Does anything smell as sweet as the start to Masters week? Although many parts of the country aren't feeling spring, at least this week's first major will bring blooming azaleas into our living rooms.
As for the play on the course, what will be the major storylines heading into Augusta National? And could a first-time Masters invitee actually slip his arms into the green jacket come Sunday night?
Our scribes dive into those topics and more in the latest edition of Four-Ball.
1. Which Masters rookie do you think has the best shot to win and why?
Michael Collins, ESPN.com senior golf analyst: I really like Harris English's game going into the Masters. His length compared to the other rookies should give him a slight advantage. But like all the rookies, the question is who can adjust to the moment the best. In that area, I'm a huge fan of Patrick Reed.
Farrell Evans, ESPN.com senior golf writer: Patrick Reed, a former All American at Augusta State, has twice won on the PGA Tour in 2014. But Reed's got much more going for him than just the ability to win. His greatest asset, perhaps, is that he believes that he is one of the most elite and prepared players on tour. He will be hard to beat if he takes this self-confidence into Amen Corner on Sunday with a chance to win.
Bob Harig, ESPN.com senior golf writer: Victor Dubuisson. I don't particularly like the chances of any first-timer, given the overwhelming history, but if someone were to be immune to such pressure, the Frenchman seems to have the perfect demeanor. He might not realize the difficulty of the task.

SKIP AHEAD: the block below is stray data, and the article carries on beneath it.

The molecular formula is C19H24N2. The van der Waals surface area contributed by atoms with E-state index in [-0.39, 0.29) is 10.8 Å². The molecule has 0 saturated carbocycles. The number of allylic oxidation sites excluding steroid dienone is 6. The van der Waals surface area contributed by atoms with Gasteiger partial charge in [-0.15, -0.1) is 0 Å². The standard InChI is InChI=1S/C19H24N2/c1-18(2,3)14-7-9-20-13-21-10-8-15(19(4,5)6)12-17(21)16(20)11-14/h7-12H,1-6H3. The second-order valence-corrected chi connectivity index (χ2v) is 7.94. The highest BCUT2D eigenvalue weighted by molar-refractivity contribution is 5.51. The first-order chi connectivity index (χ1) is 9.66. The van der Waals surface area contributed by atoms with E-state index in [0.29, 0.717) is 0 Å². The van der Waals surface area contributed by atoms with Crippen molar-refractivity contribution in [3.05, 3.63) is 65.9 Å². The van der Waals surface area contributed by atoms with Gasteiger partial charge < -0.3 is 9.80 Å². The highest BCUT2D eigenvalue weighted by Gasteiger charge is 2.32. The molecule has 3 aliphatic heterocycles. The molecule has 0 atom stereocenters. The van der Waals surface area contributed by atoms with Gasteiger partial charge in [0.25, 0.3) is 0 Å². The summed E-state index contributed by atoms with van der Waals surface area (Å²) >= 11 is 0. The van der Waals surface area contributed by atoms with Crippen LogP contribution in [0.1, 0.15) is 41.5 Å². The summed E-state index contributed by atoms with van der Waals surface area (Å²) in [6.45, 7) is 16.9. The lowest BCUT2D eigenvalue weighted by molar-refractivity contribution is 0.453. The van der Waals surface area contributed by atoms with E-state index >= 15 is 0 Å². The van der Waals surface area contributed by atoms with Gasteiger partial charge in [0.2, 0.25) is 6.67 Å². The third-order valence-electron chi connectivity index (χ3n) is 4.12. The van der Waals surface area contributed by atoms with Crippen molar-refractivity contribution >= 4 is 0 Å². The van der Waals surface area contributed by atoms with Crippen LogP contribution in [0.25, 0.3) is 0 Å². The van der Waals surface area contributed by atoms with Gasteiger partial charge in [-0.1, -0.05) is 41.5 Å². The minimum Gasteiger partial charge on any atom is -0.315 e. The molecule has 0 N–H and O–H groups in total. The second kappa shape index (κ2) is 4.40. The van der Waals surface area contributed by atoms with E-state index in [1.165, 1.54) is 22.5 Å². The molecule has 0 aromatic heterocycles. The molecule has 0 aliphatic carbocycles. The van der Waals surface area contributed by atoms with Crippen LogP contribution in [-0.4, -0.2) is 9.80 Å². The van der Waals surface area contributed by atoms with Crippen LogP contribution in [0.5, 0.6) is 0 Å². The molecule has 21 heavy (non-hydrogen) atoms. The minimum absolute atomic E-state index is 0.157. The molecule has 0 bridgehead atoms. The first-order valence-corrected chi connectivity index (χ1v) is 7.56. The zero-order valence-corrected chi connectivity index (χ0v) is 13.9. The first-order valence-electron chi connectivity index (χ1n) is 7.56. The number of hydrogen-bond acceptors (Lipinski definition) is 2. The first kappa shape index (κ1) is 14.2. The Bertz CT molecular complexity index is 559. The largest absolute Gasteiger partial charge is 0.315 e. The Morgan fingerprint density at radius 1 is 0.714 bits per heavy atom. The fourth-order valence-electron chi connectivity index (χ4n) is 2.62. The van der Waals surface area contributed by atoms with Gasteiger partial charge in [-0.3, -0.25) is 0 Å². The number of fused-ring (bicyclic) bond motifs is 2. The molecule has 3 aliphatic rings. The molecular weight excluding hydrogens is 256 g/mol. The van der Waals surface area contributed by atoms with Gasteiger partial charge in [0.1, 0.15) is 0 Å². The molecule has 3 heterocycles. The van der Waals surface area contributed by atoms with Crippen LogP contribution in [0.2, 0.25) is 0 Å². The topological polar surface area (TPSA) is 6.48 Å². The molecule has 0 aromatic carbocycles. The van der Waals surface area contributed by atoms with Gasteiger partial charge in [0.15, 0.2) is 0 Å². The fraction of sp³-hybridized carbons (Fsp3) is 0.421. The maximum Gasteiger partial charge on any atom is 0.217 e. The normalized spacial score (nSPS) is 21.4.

Kevin Maguire, ESPN.com senior golf editor: There are 23 rookies in the field of 96, which equals about 24 percent. That's a hefty allotment. That being said, watch out for a guy like Graham DeLaet. You have to think 2003 Masters champion -- and fellow Canadian -- Mike Weir will share a few insider tips. And DeLaet sits top 10 on the PGA Tour in driving distance and greens in regulation, a key statistic to playing well at Augusta National.
2. What's the biggest storyline heading into the Masters?
Collins: There are two. What will Augusta feel like with no Tiger? More importantly, will Mother Nature play nice? A horrific winter that took away an iconic tree and heavy rain forecast for early in the week makes me wonder what kind of course we're going to have for the weekend.
Evans: It's the absence of Tiger Woods. Which of the top players will step up to fill the void left by the 14-time major championship? This has been the year so far of new winners emerging to challenge the old guard. Can Phil Mickelson or Sergio Garcia or the reigning Masters champion, Adam Scott, show that the past several months were just the side show to the real action in the major championships?
Harig: With Tiger Woods out and Phil Mickelson coming off an injury, there is no clear favorite. Nobody in the top five in the world this year has a victory, and the biggest winners ( Jimmy Walker, Patrick Reed) have never played in the Masters. There is a lot of uncertainty heading into the year's first major.
Maguire: That no one has a clue (even more than usual) who will win the Masters. With so many of the top players in the world either out with injury (see Woods, Tiger) or having physical issues in the recent past (too many to list), it's truly anyone's game at Augusta National. That's what makes the Masters, this year more than usual, so exciting/unpredictable.